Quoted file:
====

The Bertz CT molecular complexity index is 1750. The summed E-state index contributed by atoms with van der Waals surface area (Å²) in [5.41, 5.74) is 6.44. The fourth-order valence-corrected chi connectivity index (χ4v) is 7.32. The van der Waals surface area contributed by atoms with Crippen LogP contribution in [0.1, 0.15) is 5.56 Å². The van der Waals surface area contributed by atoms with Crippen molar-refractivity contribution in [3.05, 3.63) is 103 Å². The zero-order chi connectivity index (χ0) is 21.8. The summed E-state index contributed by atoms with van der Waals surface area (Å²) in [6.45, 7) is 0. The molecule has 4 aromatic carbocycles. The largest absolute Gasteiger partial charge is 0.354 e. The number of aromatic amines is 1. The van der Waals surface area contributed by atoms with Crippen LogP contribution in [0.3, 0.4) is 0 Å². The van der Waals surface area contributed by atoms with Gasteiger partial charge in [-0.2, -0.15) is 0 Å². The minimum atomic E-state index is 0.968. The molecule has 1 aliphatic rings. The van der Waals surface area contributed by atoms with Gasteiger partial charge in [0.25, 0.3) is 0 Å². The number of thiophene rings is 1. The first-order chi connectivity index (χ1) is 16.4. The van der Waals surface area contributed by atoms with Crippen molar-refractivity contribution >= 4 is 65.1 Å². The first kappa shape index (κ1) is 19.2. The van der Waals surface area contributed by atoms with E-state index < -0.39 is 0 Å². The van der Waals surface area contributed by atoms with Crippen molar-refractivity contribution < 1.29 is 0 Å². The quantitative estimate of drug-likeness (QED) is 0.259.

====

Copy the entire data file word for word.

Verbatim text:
The Bertz CT molecular complexity index is 1750. The summed E-state index contributed by atoms with van der Waals surface area (Å²) in [5.41, 5.74) is 6.44. The fourth-order valence-corrected chi connectivity index (χ4v) is 7.32. The van der Waals surface area contributed by atoms with Crippen LogP contribution in [0.1, 0.15) is 5.56 Å². The van der Waals surface area contributed by atoms with Crippen molar-refractivity contribution in [3.05, 3.63) is 103 Å². The zero-order chi connectivity index (χ0) is 21.8. The summed E-state index contributed by atoms with van der Waals surface area (Å²) in [6.45, 7) is 0. The molecule has 4 aromatic carbocycles. The largest absolute Gasteiger partial charge is 0.354 e. The number of aromatic amines is 1. The van der Waals surface area contributed by atoms with Crippen LogP contribution in [0.3, 0.4) is 0 Å². The van der Waals surface area contributed by atoms with Gasteiger partial charge in [-0.2, -0.15) is 0 Å². The minimum atomic E-state index is 0.968. The molecule has 1 aliphatic rings. The van der Waals surface area contributed by atoms with Gasteiger partial charge in [0.25, 0.3) is 0 Å². The number of thiophene rings is 1. The first-order chi connectivity index (χ1) is 16.4. The van der Waals surface area contributed by atoms with Crippen molar-refractivity contribution >= 4 is 65.1 Å². The first kappa shape index (κ1) is 19.2. The van der Waals surface area contributed by atoms with E-state index < -0.39 is 0 Å². The van der Waals surface area contributed by atoms with Crippen molar-refractivity contribution < 1.29 is 0 Å². The quantitative estimate of drug-likeness (QED) is 0.259.